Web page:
SILENT SAM MONUMENT


10/15/2018 11:41pm

Maya Little reads her court statement across the street from where Silent Sam stood on Monday Oct. 15, after her court proceedings earlier in the day.

Silent Sam activists rally around Maya Little after verdict in Orange County court

Earlier in the day at the Orange County Courthouse, Little was found guilty of defacing a public statue or monument. She will not have to pay court costs or restitution. She had been charged with the misdemeanor after she poured red paint and her own blood on Silent Sam on April 30. Activists then gathered at the Peace and Justice Plaza at 7 p.m. for a "teach-in" on racism and social justice. 


10/14/2018 9:57pm

Chancellor Carol Folt attends the UNC football game against Virginina Tech on Saturday, Oct. 13, 2018 in Kenan Memorial Stadium.

Chancellor Folt issues apology for University's involvement in slavery

On its 225th birthday, UNC-Chapel Hill’s administrators, faculty, staff and students pledged to look back on its checkered history to help UNC adapt to a modern age. In a year where debates surrounding Silent Sam have taken precedence in campus discourse, many University Day speakers emphasized the need to carry the lessons of UNC’s past into its future.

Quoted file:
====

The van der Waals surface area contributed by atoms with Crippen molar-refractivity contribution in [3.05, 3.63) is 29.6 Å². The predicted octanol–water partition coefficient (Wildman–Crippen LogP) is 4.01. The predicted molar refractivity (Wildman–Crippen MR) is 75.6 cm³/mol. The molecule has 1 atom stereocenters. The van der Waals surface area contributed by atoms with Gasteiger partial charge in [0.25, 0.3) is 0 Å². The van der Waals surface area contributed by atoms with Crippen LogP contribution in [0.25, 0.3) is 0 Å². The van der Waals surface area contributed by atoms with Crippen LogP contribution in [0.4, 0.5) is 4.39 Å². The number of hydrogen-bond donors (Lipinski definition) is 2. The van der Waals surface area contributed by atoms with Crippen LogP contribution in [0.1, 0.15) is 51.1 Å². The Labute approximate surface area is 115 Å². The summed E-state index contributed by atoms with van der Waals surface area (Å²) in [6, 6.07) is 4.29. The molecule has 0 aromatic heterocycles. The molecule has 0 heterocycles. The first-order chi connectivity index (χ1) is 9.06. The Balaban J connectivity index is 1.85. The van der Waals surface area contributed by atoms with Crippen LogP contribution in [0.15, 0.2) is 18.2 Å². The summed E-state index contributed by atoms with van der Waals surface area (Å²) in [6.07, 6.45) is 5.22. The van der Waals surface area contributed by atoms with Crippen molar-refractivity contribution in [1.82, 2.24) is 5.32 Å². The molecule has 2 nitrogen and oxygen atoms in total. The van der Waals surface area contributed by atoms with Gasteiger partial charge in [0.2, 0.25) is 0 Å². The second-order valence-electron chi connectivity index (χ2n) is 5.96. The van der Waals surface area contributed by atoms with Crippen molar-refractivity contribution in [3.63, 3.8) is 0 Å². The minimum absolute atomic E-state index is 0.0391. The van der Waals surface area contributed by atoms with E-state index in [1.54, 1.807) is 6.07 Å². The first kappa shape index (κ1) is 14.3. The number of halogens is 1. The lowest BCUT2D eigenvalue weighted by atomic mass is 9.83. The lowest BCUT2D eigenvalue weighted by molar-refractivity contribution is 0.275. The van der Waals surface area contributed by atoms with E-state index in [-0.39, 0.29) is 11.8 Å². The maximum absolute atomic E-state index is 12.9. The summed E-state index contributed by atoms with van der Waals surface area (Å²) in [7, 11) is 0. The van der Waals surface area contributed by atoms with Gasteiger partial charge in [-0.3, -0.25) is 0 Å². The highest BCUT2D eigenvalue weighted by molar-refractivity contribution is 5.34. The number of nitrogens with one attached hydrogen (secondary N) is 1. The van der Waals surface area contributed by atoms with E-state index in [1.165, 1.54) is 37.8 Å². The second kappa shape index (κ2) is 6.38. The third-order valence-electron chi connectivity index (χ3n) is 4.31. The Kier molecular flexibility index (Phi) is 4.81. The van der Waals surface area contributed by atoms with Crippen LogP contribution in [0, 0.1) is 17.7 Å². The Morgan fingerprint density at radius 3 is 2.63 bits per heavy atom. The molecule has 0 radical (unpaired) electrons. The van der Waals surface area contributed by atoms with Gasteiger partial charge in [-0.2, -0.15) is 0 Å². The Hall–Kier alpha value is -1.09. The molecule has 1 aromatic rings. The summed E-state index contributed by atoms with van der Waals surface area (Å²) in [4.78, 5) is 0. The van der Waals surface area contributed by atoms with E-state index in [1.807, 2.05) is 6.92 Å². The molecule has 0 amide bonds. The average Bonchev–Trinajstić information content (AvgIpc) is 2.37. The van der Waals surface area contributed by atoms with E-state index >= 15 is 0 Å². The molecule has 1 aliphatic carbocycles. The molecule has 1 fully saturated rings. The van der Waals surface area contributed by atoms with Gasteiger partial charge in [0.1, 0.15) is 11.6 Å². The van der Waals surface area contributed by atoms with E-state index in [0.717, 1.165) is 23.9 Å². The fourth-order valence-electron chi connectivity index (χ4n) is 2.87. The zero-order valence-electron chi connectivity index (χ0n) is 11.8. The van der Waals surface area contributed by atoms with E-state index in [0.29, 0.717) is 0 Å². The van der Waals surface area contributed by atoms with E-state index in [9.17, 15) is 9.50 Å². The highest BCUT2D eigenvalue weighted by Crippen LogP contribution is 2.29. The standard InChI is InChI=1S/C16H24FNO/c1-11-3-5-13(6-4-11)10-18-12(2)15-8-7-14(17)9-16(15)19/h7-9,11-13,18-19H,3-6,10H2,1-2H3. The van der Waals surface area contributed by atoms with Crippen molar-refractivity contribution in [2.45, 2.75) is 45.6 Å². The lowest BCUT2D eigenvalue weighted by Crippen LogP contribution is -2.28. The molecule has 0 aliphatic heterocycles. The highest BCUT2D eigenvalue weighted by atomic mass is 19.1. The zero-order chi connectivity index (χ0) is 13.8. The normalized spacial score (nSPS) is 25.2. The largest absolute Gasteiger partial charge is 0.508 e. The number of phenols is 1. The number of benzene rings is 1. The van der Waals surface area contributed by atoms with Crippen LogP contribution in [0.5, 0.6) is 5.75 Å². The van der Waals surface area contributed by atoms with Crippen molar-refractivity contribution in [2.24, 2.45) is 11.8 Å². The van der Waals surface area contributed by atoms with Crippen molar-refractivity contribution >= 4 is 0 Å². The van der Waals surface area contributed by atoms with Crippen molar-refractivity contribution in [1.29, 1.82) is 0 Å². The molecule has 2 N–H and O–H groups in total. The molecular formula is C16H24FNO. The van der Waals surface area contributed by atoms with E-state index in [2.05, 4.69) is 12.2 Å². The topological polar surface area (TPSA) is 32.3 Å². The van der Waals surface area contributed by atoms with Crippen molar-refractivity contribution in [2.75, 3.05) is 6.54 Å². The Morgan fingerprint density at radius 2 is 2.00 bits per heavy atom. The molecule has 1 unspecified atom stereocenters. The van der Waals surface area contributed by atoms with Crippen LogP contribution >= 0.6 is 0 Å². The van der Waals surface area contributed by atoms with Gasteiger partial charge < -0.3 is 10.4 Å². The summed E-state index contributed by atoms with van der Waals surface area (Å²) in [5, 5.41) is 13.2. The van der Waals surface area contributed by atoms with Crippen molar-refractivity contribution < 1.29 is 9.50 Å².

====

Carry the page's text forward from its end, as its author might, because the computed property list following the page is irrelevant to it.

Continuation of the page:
10/2/2018 11:41pm

Contributed by North Carolina Postcards Collection, North Carolina Collection, Wilson Library, University of North Carolina at Chapel Hill

'A lesson for the living': The group behind Silent Sam and its historical relationship to UNC

The United Daughters of the Confederacy and UNC's collaboration led to Silent Sam's construction in the 1910s. The University and the UDC still have a relationship, as highlighted by private meetings between the two concerning the Silent Sam monument within the past year.  The UDC carries a low profile today, instructing its members to never speak with media, according to its 2015 Confederate Courier newsletter. But it has not been quiet in its defense of Silent Sam.